Tuesday, March 6, 2012

DESIGN MATTERS

There are ALL kinds of reasons why good design matters but I am only going to concentrate on one reason today--ITS ESTHETIC APPEARANCE.

That's right. Our initial perception. You look at an iPod, a Mercedes convertible, or even a finely done chess book cover. Not only does it get our attention with the basic "simplicity" (which often takes a lot of inside work to create) of it all, but emotionally, let's face it, it's a kind of turn on!

Look at the cover on Alexander Delchev's The Modern Reti An Anti-Slav Repertoire. The Art Deco movement of the 30s was "modern" for that time, and in its own secretive way it has still survived, especially when someone wants to claim an "objet d'art" as "modern." This can be aided by a typeface such as, what else?, "Art Deco." Of course there are variations of this face, one designer is not satisfied with the work of another and changes it... yet often the FIRST one is the one with the name "eternal" recognition.

Over time I have seen thousands of chess items in all kinds of packaging. Most of it is average-looking. However I want to recognize Kalojan Nachev, a Bulgarian, with the work he has done on Delchev's book. (For animation, commercials, music and so on check out http://3dust.com/ you will be floored and you KNOW the cost for their productions would be 10% of the cost for junk produced over here--unfortunately [BTW, I am rereading "Hey Whipple Squeeze this," so I am not making this up.]) The type and the "spotlight" style background, plus the color yellow is wonderful to behold. The chessboard and diagram is always a tough issue because there is so darn much "stuff" going on. I might've changed the color of the board and pieces because browns seldom interact well with blues--the pieces, fine. At any rate, the Chess Stars line of new books beat, on average, anything put out by Gambit, Everyman, and Quality. It's not that UK designers don't have skill, it's just that when it comes to chess covers it seems... like they have no skill.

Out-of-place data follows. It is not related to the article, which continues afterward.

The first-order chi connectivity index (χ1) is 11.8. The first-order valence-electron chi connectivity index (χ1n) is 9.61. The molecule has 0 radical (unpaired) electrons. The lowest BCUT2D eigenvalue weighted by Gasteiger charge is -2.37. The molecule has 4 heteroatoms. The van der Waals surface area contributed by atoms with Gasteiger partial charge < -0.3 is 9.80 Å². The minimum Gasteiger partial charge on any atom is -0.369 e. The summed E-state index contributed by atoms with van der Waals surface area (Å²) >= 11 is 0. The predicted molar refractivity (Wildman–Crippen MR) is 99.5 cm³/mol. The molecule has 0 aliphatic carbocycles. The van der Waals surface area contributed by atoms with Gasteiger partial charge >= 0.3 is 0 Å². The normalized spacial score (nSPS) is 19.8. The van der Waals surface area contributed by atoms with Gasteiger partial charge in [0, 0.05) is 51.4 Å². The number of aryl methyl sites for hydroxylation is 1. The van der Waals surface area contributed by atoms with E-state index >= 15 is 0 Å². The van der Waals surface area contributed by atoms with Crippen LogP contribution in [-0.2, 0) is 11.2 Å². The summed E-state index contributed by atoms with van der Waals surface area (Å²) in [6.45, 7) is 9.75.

If one looks at a Batsford catalog for OTHER (non-chess) books, the difference is gargantuan. You wouldn't think they came from the same company (and probably don't). When it comes to chess design it's hard to know what to say. Sometimes it should (?) be abstract, other times, it should explain (?) the book. Some of the worst cover designs in chess come from New in Chess. Even the interiors often look sterile and austere. But maybe this formula works for them... but one has to wonder, "If it were done with more artistic skill, would sales be even better!?"

This is a topic which can go on for a long time... but I won't.

contact: bob@thinkerspressinc.com

2 comments:

  1. Hi,
    Design Matters shows you how to do precisely that. Put into practice design-driven techniques for managing your entire experience chain and define effective design strategies and languages and also genuinely absorb design into your processes and culture. Thanks a lot for sharing this..

    Packaging Design Firms

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    1. Thanks for your "comment." But it might have been more helpful to my audience if you told them what you mean by "design-driven" techniques because when you get to "define effective design strategies and languages" you are losing everyone including me. It sounds like agency-speak.
      Bob
      Agency-speak says a lot without "informing," and that is important--to inform.

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